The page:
Indeed, POLYPHONIC AFTERTOUCH!
It is the first time since the early 1990s (Ensoniq) that a synthesizer has returned to the market with a keyboard where you can play a chord and press one or more keys harder, so that only those keys pressed harder an effect is heard and therefore not on all pressed keys. Because if a synthesizer has an aftertouch keyboard, this is almost always monophonic aftertouch (channel aftertouch) where you play a chord, press 1 key harder and then an effect is heard on all notes. A keyboard with polyphonic aftertouch can therefore be played much more expressively than a keyboard with only monophonic aftertouch.
The most famous synthesizer in history with polyphonic aftertouch is of course the YAMAHA CS80 which became world famous for the way Vangelis played it, for example think of the music for the film Blade Runner:
But the CS80 also had a 'ribbon controller' above the keyboard as an extra to be able to make sliding pitch bends by swiping your finger over it.
But ... at ASM they have done their homework really well because the ASM HYDRASYNTH also has a ribbon controller above the keyboard and over the entire width of the keyboard (so an octave longer than on the CS80). And it also works in 3 modes: either the classic Pitch Bend mode, or Modulation Only mode and there is also a Theremin mode, with which you can play a solo part with the ribbon controller as if it were a Theremin (on top of the accompaniment that you then play the keyboard).
The ASM HYDRASYNTH also exists as a desktop module, so without a ribbon controller or keyboard, but with 24 touch-sensitive silicone pads that also generate polyphonic aftertouch:
Furthermore, the ASM HYDRASYNTH is primarily a contemporary, very extensive 8-voice polyphonic digital synthesizer with, in short, the following options:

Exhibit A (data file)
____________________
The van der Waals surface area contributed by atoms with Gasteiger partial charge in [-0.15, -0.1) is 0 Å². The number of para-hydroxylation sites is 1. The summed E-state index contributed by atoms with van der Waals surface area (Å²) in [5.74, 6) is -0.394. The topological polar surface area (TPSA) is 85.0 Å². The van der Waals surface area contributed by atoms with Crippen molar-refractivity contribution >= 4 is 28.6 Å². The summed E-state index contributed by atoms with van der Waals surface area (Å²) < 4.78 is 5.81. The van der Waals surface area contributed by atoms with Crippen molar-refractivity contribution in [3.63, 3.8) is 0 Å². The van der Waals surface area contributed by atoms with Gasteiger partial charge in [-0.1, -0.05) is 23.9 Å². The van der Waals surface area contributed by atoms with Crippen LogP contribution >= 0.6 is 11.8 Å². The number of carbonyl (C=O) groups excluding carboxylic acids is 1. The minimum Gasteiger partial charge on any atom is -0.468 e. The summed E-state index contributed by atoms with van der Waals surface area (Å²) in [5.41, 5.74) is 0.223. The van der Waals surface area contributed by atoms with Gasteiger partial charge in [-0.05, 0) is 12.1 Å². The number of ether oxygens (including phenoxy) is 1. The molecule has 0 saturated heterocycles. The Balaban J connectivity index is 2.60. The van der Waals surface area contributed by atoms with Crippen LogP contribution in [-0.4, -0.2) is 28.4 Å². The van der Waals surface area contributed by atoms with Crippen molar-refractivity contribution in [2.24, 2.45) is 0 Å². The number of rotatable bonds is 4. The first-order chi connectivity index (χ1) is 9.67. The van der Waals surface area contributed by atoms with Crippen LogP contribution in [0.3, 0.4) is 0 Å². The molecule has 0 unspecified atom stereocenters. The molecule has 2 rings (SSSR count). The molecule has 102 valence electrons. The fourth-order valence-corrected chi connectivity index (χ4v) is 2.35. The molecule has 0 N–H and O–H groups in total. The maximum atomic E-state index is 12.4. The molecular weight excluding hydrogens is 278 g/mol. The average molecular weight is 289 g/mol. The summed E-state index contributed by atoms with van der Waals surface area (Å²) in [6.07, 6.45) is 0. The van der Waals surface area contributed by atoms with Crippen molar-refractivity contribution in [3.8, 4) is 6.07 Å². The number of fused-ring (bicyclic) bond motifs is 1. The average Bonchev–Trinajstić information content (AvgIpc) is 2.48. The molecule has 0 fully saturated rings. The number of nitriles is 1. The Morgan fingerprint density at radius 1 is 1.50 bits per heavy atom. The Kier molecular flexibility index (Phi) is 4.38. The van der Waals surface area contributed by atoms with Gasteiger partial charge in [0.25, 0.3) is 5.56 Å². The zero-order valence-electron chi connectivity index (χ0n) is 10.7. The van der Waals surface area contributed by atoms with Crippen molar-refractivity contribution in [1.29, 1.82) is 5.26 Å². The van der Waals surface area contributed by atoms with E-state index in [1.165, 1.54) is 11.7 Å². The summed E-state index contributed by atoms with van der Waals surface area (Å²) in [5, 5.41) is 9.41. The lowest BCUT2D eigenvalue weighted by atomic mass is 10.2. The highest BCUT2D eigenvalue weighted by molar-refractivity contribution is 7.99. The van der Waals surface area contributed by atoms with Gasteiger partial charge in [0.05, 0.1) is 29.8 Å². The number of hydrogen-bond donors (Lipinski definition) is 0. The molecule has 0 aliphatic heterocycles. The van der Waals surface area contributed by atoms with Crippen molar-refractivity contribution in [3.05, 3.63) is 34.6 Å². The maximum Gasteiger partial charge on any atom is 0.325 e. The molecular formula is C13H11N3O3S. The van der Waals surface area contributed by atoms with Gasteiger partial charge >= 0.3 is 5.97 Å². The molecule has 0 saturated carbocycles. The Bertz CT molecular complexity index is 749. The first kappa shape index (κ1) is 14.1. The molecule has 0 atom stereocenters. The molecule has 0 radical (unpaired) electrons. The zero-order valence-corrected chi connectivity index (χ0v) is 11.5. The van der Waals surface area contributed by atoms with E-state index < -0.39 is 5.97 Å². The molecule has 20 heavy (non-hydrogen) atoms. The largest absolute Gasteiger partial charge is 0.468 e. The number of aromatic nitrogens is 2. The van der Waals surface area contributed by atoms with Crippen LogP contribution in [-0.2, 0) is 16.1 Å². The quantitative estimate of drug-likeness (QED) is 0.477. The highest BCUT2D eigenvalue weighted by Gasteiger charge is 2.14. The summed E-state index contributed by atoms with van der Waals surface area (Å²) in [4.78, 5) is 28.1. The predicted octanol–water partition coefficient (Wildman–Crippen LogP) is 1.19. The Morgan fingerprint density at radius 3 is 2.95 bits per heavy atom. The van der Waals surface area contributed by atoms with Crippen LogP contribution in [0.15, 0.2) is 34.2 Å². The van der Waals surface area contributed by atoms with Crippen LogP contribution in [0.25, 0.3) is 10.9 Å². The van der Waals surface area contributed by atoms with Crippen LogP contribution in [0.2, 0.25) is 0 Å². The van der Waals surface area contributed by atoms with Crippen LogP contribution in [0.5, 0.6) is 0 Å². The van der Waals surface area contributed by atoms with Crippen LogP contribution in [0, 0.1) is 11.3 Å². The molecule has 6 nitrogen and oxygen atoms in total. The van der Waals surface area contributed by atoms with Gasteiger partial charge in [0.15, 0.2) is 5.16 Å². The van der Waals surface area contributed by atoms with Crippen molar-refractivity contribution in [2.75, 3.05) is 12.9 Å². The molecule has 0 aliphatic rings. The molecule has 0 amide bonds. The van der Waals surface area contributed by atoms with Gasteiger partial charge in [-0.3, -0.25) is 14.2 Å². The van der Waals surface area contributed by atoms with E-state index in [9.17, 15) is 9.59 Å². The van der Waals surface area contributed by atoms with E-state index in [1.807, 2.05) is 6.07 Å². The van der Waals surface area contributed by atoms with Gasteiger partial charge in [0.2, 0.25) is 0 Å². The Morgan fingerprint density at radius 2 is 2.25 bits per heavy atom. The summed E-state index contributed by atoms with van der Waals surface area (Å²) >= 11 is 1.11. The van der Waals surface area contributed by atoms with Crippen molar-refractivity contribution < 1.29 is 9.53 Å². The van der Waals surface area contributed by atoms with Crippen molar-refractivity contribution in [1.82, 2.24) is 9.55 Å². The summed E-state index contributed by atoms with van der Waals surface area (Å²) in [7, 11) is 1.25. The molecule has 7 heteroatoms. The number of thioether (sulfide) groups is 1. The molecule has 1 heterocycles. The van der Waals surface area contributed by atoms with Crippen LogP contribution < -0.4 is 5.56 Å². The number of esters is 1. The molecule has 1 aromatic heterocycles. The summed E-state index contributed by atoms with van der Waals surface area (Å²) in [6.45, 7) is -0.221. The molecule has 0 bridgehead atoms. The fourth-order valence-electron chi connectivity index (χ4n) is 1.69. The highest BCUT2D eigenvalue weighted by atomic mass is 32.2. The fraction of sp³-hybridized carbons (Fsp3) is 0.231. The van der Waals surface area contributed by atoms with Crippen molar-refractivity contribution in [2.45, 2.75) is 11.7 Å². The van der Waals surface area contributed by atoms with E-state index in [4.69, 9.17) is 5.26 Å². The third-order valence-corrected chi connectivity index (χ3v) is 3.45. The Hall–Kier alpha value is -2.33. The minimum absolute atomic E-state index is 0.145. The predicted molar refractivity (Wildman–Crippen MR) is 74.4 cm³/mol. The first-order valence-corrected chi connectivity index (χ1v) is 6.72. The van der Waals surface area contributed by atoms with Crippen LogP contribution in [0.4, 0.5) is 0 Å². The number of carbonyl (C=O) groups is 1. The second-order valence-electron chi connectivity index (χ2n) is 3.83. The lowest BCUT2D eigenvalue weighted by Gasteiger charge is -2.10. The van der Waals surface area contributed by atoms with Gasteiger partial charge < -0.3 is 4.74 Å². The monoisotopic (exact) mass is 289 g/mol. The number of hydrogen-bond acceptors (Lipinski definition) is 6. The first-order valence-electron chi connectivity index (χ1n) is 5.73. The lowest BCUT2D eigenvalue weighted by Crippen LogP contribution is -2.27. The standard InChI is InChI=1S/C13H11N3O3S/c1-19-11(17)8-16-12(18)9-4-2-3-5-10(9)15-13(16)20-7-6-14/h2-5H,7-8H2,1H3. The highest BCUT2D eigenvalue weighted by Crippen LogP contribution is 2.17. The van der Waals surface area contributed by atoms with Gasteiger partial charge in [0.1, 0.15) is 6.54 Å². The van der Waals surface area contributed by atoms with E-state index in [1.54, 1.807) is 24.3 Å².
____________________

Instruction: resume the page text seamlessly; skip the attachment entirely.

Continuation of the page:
- multiple synthesis options including wavetables, linear FM, WavePWM, subtractive, etc...
- 3 x oscillators per voice and 4 x Mutator waveshapers, the WaveScan oscillators have 219 waveforms
- 7 types Mutator waveshapers: FM-Lin, WaveStack, PW-Orig, PW-Squeeze, PW-ASM, Harmonic Sweep and Hard sync
- dual filters: 1 x multimode (11 types) and 1 x variable LPF-BPF-HPF, with series/parallel routing options
- 5 LFOs per voice, with 11 waveforms
- an arpeggiator with 8 modes, including chord and phrase modes
- CV, Gate and Clock inputs and outputs
However, there is also 1 extra button that is certainly worth mentioning and that is this special button:
Very few synthesizers have this button, this is my first synthesizer ever with a random button. In software synthesizers you sometimes see this function still appear, but this button is also rather rare there. The function is simple: press it and all programmable parameters are assigned a random value. In the majority of cases this will produce a totally useless sound, but sometimes a sound suddenly appears on which you can build further. Or in very rare cases you win gold and get a beautiful, unique sound that no one could ever have consciously programmed ...
But ASM has expanded the functionality of this button even further, or more precisely limited it, because in many places during the programming of a sound you can use that button to generate random values for one or only a few parameters at the same time.
Let's go back to that polyphonic aftertouch: of course I still have my beloved ROLI Seaboard RISE 49:
This keyboard with its playing surface made of soft silicone also has polyphonic aftertouch and is actually one large ribbon controller in its entirety (you can slide above, below, over and between the keys), but you have to be used to this way of playing to achieve useful results.
So for someone new to playing on a Seaboard, the ASM HYDRASYNTH keyboard is a welcome addition with its standard piano keyboard with polyphonic aftertouch and a simple ribbon controller. And you get the built-in synthesizer for free :-)
August 22, 2020
New in the studio:
Lexicon - PCM96 Surround D
Parallel Stereo and Surround Reverb/Effects Processor
Actually, the title above should have been: "New in my synthesizer collection: ARP 2600 FS!" with the photo below in large below the title:
In January 2020, KORG re-released the legendary ARP 2600 semi-modular synthesizer from 1971 in a limited edition of only 800 pieces. The 'FS' in the name stands for 'Full Size', so it is a full size replica. As soon as I was informed of the news, I immediately ordered and paid for one.
But it wasn't meant to be... Many more have been ordered worldwide than the 800 that are being produced and after months of waiting and many wild rumors about which countries would or would not receive ARPs I received the news that there will be no more available and that my order was canceled.